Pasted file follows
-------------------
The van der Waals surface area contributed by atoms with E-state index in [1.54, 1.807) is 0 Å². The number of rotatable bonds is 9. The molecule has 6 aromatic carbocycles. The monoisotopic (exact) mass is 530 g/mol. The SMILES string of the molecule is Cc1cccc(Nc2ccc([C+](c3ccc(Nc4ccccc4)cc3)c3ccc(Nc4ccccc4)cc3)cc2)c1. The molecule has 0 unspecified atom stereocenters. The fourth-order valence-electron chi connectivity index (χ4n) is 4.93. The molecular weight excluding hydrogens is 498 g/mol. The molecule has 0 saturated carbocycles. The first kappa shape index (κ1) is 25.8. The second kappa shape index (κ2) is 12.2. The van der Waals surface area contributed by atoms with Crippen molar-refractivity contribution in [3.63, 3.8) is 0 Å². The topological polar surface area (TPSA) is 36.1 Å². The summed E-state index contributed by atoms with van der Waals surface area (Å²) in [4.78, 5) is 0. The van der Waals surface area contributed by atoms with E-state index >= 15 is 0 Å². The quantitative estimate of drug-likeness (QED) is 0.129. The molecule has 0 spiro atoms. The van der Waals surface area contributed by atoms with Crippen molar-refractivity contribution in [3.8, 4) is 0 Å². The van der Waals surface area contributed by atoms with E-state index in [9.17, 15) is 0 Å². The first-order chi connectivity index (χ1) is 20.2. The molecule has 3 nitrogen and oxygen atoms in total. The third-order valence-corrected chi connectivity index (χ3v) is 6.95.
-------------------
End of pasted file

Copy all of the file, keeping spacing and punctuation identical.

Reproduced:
The van der Waals surface area contributed by atoms with E-state index in [1.54, 1.807) is 0 Å². The number of rotatable bonds is 9. The molecule has 6 aromatic carbocycles. The monoisotopic (exact) mass is 530 g/mol. The SMILES string of the molecule is Cc1cccc(Nc2ccc([C+](c3ccc(Nc4ccccc4)cc3)c3ccc(Nc4ccccc4)cc3)cc2)c1. The molecule has 0 unspecified atom stereocenters. The fourth-order valence-electron chi connectivity index (χ4n) is 4.93. The molecular weight excluding hydrogens is 498 g/mol. The molecule has 0 saturated carbocycles. The first kappa shape index (κ1) is 25.8. The second kappa shape index (κ2) is 12.2. The van der Waals surface area contributed by atoms with Crippen molar-refractivity contribution in [3.63, 3.8) is 0 Å². The topological polar surface area (TPSA) is 36.1 Å². The summed E-state index contributed by atoms with van der Waals surface area (Å²) in [4.78, 5) is 0. The van der Waals surface area contributed by atoms with E-state index >= 15 is 0 Å². The quantitative estimate of drug-likeness (QED) is 0.129. The molecule has 0 spiro atoms. The van der Waals surface area contributed by atoms with Crippen molar-refractivity contribution in [3.8, 4) is 0 Å². The van der Waals surface area contributed by atoms with E-state index in [9.17, 15) is 0 Å². The first-order chi connectivity index (χ1) is 20.2. The molecule has 3 nitrogen and oxygen atoms in total. The third-order valence-corrected chi connectivity index (χ3v) is 6.95.